In yesterday's article, I wrote about a Unicode-friendly function to retrieve existing file names. I included a screenshot of VBA's built-in MsgBox. The problem is that the built-in MsgBox does not display Unicode characters. Here's yesterday's non-Unicode example:
Luckily, we can fix the above issue by calling the "Wide" character version of the MessageBox directly from the Windows API. Here's what that looks like:
But wait, it gets better! We can create a drop-in replacement for the VBA MsgBox function that uses the MessageBoxW API call. Most likely, you can add this function to your application and all of your code will work the same as before, but with Unicode support now!
I know what you're thinking. "Whoa, whoa, whoa, you're making me nervous with all this 'Most likely,' talk. What am I going to break by using this code?"
The answer is that the drop-in replacement function does not support the final two optional parameters of the built-in MsgBox, namely helpfile and context. If you depend on those features of the message box, you've got some more work to do. On the bright side, any calling code that includes either of these arguments will raise a compile-time error, so they will be easy to find.
What's a "drop-in replacement" anyway?
A drop-in replacement is a custom function or procedure that you can drop in to your existing codebase and have it replace the functionality of a built-in function or procedure. The key to crafting a drop-in replacement is to match the signature of the function or procedure as closely as possible.
A function or routine's signature is basically the line that appears in the Object Browser (press [F2] in the VBA IDE) for that procedure. It includes the procedure's scope (Public, Private, etc.); the procedure's type (Sub, Function, Property Get/Let/Set, etc.); the procedure's name; and the type, order, and optionality of each of its arguments. For functions, the signature also includes its return type.
The names of the arguments are not generally considered to be a part of the routine's signature. However, when crafting a drop-in routine replacement in VBA, it is important to match them to the original routine to support named argument assignment, such as:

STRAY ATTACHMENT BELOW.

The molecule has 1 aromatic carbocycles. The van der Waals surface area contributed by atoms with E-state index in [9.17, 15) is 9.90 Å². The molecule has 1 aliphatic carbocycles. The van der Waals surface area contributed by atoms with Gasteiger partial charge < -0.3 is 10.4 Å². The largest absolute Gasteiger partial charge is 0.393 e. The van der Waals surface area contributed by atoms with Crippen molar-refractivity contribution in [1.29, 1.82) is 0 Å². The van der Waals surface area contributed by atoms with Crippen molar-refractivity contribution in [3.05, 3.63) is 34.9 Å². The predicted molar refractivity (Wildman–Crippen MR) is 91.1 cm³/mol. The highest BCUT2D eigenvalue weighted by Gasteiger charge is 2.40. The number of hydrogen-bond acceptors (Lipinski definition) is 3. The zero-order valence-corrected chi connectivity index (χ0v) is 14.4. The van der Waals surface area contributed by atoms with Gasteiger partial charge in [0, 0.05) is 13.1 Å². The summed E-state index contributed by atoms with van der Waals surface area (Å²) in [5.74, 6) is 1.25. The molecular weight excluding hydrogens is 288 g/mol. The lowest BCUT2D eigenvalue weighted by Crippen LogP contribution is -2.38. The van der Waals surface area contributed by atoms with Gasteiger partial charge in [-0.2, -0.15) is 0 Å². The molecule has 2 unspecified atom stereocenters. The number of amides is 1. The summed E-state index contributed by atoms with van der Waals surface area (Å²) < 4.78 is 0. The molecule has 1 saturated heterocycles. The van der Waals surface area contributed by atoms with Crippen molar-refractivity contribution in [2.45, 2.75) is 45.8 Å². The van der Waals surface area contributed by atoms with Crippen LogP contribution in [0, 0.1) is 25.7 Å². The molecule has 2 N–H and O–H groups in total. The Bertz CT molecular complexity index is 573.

Let's compare the function signatures between the two MsgBox functions.
Built-in MsgBox function:
Drop-in MsgBox function (Unicode-safe):
Signature formatting in the Object Browser
Routine signatures in the object browser generally reflect the way those same routines appear when declared in code. There are some differences, though. These differences allow for a more concise representation. This maximizes the signal to noise ratio of the information displayed, but only if you understand the meaning of what you don't see.
Here are some important notes about reading routine signatures in the VBA object browser:
- Optional parameters appear inside square brackets
- Since Variant is the default type, it is not shown in the signature even if it's explicitly declared in code
- Since ByRef is the default method for passing arguments, it is not shown in the signature even if it's explicitly declared in code
The Buttons argument
The Buttons argument is worth some extra discussion. It's implemented as a bit flag. Bit flags deserve their own article, but for today's purposes you just need to know that a bit flag allows you to pass several pieces of information in a single numeric argument.
This means that we need to be careful before declaring our new function a drop-in replacement for the built-in MsgBox. More specifically, we need to make sure that our version supports all the possible attributes that could be passed to the built-in version. To confirm this, I compared the available bit flag arguments between the built-in VBA MsgBox and the MessageBoxW API call.
The bit flag arguments for the VBA MsgBox is a subset of the arguments available for MessageBoxW. In other words, all the VBA MsgBox bit flag arguments are supported, plus a few additional arguments, such as TaskModal and ServiceNotification. We're not worried about the extra ones; all that matters is every VBA MsgBox bit flag argument is supported in MessageBoxW.
The trickiest part of this whole endeavor is getting the API call right. Luckily, Renaud Bompuis handled this part already in his fantastic article, VBA: Unicode Strings and the Windows API. Read that for all the requisite background, especially the part about using StrPtr to avoid some problematic Unicode-ANSI-Unicode conversion issues.
Renaud also links to his enhanced message box at the end of his article. I've never used it myself, but I expect it's exceptional. In any case, his enhanced message box is not a drop-in replacement for the VBA MsgBox function. So, switching to that solution will require changes to the rest of your codebase.
Using the Original MsgBox
Though you should only need it if you want to use one of the two unsupported final arguments, I suppose I should tell you how to call the original MsgBox if you wish. Simply calling
MsgBox() will call our drop-in replacement due to the way VBA resolves scope. If you want to call the original, you can do so using its fully qualified name,
'The Declare statements must appear at the top of the module #If VBA7 Then Private Declare PtrSafe Function MessageBoxW Lib "user32" _ (ByVal hwnd As LongPtr, _ ByVal lpText As LongPtr, _ ByVal lpCaption As LongPtr, _ ByVal wType As Long) As Long #Else Private Declare Function MessageBoxW Lib "user32" _ (ByVal hwnd As Long, _ ByVal lpText As Long, _ ByVal lpCaption As Long, _ ByVal wType As Long) As Long #End If Function MsgBox(Prompt As Variant, _ Optional Buttons As VbMsgBoxStyle = vbOKOnly, _ Optional Title As Variant) As VbMsgBoxResult 'Set the default MsgBox title to Microsoft Access/Excel/Word/etc. Dim Caption As String If IsMissing(Title) Then Caption = Application.Name Else Caption = Title End If MsgBox = MessageBoxW(0, StrPtr(Prompt), StrPtr(Caption), Buttons) End Function